Why Women Love Don Draper

WARNING: Season 5 content, which premiered Sunday, is not discussed in this post.

In my mind, it’s very simple. The Mad Men protagonist is a combination of two killer archetypes:

  • He’s a private, brooding, unknowable creative force (he even has a secret identity).
  • He also makes a boatload of money, commands the respect of his enterprise, wears really nice clothes and owns the room when he needs to (sexually, especially).

I’ve seen some writers describe Draper as an alpha. I don’t really buy it. The alpha of the Mad Men universe is Roger Sterling, a bold, unflappable, unapologetic dominator who enjoys poking people in the eye for sport. Don is more like a guy who just picks up trouble whether he’s looking for it or not. In many ways, he’s still the kid he was in flashbacks, reacting to the world instead of pushing it around, seeking booze and sex as escapes rather than main courses of his life.

It has been funny over the course of the show to watch Roger drag Don out of the office and try to figure him out, to no avail. It’s interesting how Roger never really gets on top of Don – Roger only knows how to apply pressure to motivate people, but Don and his creative underlings don’t work that way. They don’t work better when kicked harder. Roger at least understands that enough to keep his hands off of them (undoubtedly counseled in the topic by the dainty and phlegmatic Bert Cooper, the firm’s emotional brakepad).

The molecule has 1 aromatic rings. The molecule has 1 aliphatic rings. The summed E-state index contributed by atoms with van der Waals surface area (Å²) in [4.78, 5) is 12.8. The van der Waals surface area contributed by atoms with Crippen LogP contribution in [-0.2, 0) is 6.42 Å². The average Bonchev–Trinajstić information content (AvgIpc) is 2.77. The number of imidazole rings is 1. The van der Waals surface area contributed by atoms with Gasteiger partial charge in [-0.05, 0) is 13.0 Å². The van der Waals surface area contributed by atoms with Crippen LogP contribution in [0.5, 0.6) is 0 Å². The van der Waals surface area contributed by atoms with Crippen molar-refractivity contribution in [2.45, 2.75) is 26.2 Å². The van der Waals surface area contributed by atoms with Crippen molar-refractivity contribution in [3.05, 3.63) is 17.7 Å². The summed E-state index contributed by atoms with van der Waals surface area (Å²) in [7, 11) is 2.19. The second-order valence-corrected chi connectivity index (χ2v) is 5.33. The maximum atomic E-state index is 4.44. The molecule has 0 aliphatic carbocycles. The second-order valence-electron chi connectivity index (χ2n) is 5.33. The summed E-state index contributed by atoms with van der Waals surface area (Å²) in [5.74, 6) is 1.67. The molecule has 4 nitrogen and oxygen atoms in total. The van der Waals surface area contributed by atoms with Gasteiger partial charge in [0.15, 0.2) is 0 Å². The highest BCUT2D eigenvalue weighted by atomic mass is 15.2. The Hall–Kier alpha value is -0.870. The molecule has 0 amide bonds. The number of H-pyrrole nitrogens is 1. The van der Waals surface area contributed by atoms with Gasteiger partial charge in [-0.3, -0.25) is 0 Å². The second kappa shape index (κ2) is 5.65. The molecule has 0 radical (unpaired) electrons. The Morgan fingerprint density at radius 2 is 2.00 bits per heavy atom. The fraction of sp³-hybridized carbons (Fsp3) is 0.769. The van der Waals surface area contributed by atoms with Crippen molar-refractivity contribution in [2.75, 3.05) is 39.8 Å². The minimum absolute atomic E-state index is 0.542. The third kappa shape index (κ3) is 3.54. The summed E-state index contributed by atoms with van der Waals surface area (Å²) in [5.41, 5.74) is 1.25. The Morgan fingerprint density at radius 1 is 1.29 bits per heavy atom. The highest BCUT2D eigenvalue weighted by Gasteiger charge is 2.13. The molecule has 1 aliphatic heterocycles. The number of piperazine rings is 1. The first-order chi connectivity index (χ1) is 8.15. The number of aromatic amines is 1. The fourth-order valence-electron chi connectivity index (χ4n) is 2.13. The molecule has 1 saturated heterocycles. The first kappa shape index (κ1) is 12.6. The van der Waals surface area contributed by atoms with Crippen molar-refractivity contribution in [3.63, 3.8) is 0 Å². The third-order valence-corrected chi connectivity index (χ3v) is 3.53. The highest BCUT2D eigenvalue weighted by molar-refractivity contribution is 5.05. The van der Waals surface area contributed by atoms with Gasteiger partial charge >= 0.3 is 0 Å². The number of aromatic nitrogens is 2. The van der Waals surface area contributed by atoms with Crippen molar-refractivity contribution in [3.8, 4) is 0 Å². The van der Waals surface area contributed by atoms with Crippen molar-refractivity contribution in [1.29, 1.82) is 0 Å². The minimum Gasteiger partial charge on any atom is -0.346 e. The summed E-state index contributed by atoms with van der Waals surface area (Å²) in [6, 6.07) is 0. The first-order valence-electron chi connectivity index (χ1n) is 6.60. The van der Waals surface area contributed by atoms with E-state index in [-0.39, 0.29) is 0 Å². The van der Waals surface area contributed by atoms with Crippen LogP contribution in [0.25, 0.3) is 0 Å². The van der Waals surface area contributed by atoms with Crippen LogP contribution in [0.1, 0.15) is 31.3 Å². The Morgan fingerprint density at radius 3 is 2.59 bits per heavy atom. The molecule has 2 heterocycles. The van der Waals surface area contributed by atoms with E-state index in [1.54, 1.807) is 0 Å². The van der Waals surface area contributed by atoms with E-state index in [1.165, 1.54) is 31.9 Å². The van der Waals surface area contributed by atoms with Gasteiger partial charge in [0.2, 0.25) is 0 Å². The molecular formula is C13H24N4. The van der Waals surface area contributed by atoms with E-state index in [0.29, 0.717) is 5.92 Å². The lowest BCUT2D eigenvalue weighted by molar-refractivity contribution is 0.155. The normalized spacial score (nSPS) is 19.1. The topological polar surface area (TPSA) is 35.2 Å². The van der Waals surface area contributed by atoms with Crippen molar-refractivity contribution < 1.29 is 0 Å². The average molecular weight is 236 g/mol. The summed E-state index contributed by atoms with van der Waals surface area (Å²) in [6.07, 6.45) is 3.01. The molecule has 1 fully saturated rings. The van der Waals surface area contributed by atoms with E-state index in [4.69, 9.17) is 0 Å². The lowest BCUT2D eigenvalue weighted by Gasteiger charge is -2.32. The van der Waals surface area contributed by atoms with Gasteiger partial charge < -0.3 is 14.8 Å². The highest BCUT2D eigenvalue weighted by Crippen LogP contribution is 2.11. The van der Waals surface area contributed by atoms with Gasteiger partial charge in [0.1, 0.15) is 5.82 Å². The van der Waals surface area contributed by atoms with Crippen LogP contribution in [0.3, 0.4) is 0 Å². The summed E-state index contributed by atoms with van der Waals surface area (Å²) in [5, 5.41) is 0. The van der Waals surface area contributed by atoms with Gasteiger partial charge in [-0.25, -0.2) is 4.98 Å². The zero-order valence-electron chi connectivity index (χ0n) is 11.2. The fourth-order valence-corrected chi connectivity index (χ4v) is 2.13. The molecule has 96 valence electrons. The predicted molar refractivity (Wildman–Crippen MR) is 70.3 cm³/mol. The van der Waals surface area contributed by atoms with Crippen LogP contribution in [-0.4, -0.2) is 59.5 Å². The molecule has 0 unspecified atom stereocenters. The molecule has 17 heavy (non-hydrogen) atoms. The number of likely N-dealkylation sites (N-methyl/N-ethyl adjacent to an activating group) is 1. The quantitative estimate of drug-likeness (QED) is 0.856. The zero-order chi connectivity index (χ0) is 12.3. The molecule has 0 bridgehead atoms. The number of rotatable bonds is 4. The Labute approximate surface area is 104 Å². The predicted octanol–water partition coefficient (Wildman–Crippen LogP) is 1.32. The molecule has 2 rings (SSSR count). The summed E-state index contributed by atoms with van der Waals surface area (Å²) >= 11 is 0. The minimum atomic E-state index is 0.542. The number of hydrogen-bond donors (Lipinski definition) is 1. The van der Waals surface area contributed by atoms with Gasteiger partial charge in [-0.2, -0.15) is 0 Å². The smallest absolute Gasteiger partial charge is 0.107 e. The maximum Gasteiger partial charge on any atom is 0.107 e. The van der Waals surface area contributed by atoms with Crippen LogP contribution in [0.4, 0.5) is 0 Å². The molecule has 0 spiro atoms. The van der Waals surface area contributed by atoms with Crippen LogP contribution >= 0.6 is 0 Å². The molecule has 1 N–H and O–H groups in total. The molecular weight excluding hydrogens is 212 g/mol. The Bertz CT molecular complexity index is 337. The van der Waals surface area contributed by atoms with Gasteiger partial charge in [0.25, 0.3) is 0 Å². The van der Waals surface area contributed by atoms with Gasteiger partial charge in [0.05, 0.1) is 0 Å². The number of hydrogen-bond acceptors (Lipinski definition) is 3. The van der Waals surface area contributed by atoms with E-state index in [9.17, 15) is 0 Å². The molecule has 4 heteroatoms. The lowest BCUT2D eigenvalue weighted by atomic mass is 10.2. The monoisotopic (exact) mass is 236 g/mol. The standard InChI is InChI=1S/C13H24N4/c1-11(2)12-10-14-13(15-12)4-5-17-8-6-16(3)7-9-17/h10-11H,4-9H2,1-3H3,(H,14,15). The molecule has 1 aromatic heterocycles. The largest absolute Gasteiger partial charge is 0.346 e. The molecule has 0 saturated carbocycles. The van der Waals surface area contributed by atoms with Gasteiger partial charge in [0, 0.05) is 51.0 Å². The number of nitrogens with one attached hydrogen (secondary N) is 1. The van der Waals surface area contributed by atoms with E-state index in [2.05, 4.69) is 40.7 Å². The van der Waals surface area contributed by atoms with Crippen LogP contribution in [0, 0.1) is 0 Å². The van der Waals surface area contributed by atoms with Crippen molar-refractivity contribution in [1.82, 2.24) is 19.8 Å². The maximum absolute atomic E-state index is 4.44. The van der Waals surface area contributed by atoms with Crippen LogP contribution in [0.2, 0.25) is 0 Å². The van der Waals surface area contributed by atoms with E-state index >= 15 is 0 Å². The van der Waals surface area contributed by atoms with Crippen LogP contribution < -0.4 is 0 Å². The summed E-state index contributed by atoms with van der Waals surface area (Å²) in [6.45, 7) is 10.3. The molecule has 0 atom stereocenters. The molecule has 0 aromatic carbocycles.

Roger likes to win, which is why he’s at the top of the business. But his business doesn’t run without Don’s capricious genius (if I remember correctly, Roger didn’t build the business himself but was brought into it by his father), and so Roger has no choice but to tolerate it.

Another interesting facet of the show is how Don and Betty are both awful people in their adult lives, but Don is at least good to his kids (outside of the whole banging a bunch of other women thing), and actively resisted some of Betty’s attempts to bait him into enabling her histrionic parenting. I think it’s telling that many women I know admire Betty’s glamour, but do not admire her as a person. Given that a guy good with kids is a tingle-generator of the first order, I wonder how much the Drapers’ child-rearing habits influence those opinions.